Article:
By Garrett Neese, Daily Mining Gazette, June 2, 2017
HOUGHTON – For the sixth year, Houghton High School biology students conducted research projects in the school forest and presented their results to their peers as part of the Lake Superior Stewardship Initiative.
Teacher Lauri Davis, who is involved with the project along with biology teacher Alex Geborkoff, said the original goal was to accumulate data to track changes in the forest over time. She said the quality of the research has grown over the years.
“They’re looking at more components and really tying it back into what should be happening better,” she said. “I think that’s a combination of how the classes run, and after doing this for six years, we’re getting better at it.”
Student projects cover everything from water chemistry to the worms found in different parts of the forest. At the start of the year, students spend a day observing the school forest, then learn about how to design an experiment. Davis gives students a list of prior projects; students can choose from that list or design their own. Last year, she said, one group studied whether colored cups attracted insects differently.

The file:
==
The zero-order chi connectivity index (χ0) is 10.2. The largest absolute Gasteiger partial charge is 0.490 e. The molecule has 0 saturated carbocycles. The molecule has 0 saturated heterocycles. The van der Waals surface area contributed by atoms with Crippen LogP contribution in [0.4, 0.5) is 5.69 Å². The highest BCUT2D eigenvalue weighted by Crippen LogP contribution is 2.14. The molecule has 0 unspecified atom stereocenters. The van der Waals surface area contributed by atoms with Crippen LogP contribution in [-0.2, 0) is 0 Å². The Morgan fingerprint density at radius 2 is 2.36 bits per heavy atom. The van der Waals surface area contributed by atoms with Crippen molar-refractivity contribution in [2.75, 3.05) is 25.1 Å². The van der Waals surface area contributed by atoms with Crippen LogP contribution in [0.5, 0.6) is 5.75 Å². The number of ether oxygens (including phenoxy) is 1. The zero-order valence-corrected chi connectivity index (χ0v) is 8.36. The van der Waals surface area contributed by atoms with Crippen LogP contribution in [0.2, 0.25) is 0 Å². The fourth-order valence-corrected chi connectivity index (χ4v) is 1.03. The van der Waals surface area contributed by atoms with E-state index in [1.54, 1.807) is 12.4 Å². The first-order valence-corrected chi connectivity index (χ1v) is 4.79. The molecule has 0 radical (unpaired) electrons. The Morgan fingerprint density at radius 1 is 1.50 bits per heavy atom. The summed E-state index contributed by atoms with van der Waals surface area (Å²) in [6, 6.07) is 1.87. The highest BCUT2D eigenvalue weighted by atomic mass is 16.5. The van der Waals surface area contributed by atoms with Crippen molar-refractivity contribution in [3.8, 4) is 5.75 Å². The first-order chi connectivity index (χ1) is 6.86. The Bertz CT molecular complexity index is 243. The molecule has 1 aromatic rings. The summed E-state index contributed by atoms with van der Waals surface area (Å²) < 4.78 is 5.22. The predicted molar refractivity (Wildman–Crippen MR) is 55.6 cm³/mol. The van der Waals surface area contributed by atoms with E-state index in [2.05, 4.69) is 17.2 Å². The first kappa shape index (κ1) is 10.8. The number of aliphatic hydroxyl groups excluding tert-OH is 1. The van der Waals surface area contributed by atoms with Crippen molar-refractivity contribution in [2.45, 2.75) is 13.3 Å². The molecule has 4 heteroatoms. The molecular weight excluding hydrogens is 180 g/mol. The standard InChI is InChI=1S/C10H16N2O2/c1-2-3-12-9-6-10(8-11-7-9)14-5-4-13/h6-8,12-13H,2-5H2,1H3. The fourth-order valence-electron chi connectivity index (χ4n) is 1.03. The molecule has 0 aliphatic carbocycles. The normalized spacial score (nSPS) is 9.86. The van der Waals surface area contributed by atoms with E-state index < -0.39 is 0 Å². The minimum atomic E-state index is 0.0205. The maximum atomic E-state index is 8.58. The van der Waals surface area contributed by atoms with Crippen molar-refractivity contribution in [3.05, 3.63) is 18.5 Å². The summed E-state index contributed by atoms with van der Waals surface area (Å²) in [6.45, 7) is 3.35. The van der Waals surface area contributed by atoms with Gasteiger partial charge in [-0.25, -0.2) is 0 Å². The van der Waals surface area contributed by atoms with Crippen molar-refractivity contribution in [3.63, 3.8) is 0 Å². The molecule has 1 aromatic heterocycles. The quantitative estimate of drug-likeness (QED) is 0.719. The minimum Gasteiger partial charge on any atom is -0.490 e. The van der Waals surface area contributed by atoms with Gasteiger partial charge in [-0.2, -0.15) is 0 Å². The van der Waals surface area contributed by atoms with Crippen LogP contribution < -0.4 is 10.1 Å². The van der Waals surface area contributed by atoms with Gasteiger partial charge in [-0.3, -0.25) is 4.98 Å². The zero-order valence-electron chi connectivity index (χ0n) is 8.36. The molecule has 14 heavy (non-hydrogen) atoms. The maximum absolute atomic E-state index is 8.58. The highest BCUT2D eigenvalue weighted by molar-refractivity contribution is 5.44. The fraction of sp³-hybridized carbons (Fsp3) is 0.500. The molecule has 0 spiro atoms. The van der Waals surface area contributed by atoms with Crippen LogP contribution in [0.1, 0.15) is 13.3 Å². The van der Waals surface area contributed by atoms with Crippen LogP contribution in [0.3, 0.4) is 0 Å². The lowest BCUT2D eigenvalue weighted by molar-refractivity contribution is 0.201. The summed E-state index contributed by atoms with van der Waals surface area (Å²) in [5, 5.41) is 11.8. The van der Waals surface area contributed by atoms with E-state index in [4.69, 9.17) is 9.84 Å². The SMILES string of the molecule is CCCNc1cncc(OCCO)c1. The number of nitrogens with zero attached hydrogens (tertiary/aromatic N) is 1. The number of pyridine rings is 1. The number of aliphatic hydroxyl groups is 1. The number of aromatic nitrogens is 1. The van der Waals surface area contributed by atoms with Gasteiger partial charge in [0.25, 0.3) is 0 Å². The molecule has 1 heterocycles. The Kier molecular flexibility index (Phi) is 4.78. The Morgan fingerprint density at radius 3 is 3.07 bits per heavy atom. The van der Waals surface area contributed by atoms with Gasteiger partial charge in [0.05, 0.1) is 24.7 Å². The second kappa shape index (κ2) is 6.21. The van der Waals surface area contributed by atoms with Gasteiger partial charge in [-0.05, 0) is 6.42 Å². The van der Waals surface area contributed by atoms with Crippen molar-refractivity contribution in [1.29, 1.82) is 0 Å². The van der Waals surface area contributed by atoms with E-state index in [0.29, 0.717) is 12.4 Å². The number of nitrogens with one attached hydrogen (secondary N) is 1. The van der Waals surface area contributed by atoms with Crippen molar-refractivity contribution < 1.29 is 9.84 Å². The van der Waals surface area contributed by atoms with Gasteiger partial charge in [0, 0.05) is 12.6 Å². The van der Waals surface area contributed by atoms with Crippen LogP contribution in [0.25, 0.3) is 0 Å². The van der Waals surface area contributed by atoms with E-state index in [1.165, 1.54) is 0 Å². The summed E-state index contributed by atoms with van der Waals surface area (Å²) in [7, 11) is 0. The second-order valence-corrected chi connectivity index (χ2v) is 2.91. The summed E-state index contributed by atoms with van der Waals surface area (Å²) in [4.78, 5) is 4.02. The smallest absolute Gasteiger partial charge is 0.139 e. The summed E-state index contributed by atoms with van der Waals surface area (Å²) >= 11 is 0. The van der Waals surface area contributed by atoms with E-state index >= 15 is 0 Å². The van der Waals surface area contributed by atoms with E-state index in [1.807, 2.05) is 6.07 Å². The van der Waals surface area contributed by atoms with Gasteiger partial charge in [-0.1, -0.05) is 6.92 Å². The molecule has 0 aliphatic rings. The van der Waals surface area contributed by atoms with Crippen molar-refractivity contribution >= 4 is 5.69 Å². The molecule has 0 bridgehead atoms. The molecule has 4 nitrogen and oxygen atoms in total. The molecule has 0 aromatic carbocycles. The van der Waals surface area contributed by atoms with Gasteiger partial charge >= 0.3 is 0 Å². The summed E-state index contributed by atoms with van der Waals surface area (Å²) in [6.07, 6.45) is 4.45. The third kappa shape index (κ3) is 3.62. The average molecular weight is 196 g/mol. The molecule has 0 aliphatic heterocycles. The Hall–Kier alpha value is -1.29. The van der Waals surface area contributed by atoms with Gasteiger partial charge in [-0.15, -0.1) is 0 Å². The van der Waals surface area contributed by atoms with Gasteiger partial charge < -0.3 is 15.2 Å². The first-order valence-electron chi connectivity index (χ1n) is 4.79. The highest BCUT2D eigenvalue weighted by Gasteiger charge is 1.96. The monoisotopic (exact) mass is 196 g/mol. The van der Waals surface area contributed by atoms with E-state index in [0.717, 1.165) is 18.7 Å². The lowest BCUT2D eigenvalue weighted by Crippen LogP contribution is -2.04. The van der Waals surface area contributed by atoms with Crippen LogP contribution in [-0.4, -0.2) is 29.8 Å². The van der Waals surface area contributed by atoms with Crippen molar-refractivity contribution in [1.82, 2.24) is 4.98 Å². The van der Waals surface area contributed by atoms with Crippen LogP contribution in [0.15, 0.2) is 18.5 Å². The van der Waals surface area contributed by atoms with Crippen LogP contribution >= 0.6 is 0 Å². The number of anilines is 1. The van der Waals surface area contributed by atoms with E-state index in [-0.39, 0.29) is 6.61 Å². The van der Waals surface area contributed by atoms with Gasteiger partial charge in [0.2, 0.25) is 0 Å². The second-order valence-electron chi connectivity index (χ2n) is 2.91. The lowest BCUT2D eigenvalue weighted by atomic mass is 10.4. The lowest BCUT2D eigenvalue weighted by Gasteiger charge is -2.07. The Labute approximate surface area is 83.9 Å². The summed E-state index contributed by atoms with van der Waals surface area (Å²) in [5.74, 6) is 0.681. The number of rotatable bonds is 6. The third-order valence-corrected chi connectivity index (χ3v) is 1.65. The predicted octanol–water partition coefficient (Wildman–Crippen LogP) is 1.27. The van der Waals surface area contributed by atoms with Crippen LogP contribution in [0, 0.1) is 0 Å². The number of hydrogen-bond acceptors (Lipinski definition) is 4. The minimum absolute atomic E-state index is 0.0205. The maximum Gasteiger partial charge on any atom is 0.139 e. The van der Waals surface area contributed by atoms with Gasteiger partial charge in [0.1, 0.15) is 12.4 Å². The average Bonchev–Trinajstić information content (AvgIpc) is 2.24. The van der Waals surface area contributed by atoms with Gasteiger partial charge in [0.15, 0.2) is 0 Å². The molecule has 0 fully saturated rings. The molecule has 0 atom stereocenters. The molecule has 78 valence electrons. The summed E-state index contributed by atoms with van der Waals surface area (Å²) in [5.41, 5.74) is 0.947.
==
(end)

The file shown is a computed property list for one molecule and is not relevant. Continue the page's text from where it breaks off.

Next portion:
“Some kids build it from the ground up – they have something they actually really want to do,” she said. “Other kids take an idea that has been worked on in the past, and they have to start over. They can’t use someone from a previous year’s project, they can only use the idea. They still have to do all the background work and design the procedure and dig up information on the topic.”
Over the winter, students learn how to write a research paper, assembling their preliminary results from the fall.
Students told Davis the experience had taught them how to work in a group, how to do field work and the importance of the environment, particularly water quality.
“They’ve learned things academically, but they’ve also learned things environmentally, which is sort of the point,” she said.
Tenth-graders Kaylin Heikkila and Beth Campbell did a project testing water quality at the Isle Royale Pond. They tested eight times in the fall and six times in the spring.
“It was really informational about how the water quality is in the area, and we learned a lot about how it affects wildlife and other things in Houghton,” Heikkila said.
If they’d done it over again, Campbell said, they would have kept the same testing device, added more sites and added measurements such as temperature and turbidity.
Davis has presented the program to other teachers in the U.S. and Canada.
“You run across teachers doing research projects with their kids outdoors, but you seldom run across a project where the kids have the control,” she said. “I tell them all the time that they know it better than anybody else in this room.”
Photo caption: Houghton High School 10th-graders Beth Campbell, left, and Kaylin Heikkila give a presentation on research conducted at Houghton’s school forest Thursday.